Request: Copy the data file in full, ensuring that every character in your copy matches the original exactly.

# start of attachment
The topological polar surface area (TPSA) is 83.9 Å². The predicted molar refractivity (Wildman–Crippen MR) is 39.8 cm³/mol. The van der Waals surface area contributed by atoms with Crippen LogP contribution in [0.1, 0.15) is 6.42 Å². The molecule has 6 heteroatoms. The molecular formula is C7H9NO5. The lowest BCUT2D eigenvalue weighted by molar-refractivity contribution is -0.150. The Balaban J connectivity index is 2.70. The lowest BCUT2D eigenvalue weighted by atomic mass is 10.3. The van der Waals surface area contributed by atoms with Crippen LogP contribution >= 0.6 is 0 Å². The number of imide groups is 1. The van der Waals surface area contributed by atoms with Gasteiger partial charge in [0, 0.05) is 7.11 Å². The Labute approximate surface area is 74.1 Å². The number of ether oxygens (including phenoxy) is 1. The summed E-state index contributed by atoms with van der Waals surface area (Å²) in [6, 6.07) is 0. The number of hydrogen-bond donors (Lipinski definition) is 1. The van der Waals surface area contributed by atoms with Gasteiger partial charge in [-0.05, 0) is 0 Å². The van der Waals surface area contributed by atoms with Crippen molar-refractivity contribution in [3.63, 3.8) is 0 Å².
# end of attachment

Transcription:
The topological polar surface area (TPSA) is 83.9 Å². The predicted molar refractivity (Wildman–Crippen MR) is 39.8 cm³/mol. The van der Waals surface area contributed by atoms with Crippen LogP contribution in [0.1, 0.15) is 6.42 Å². The molecule has 6 heteroatoms. The molecular formula is C7H9NO5. The lowest BCUT2D eigenvalue weighted by molar-refractivity contribution is -0.150. The Balaban J connectivity index is 2.70. The lowest BCUT2D eigenvalue weighted by atomic mass is 10.3. The van der Waals surface area contributed by atoms with Crippen LogP contribution >= 0.6 is 0 Å². The number of imide groups is 1. The van der Waals surface area contributed by atoms with Gasteiger partial charge in [0, 0.05) is 7.11 Å². The Labute approximate surface area is 74.1 Å². The number of ether oxygens (including phenoxy) is 1. The summed E-state index contributed by atoms with van der Waals surface area (Å²) in [6, 6.07) is 0. The number of hydrogen-bond donors (Lipinski definition) is 1. The van der Waals surface area contributed by atoms with Gasteiger partial charge in [-0.05, 0) is 0 Å². The van der Waals surface area contributed by atoms with Crippen molar-refractivity contribution in [3.63, 3.8) is 0 Å².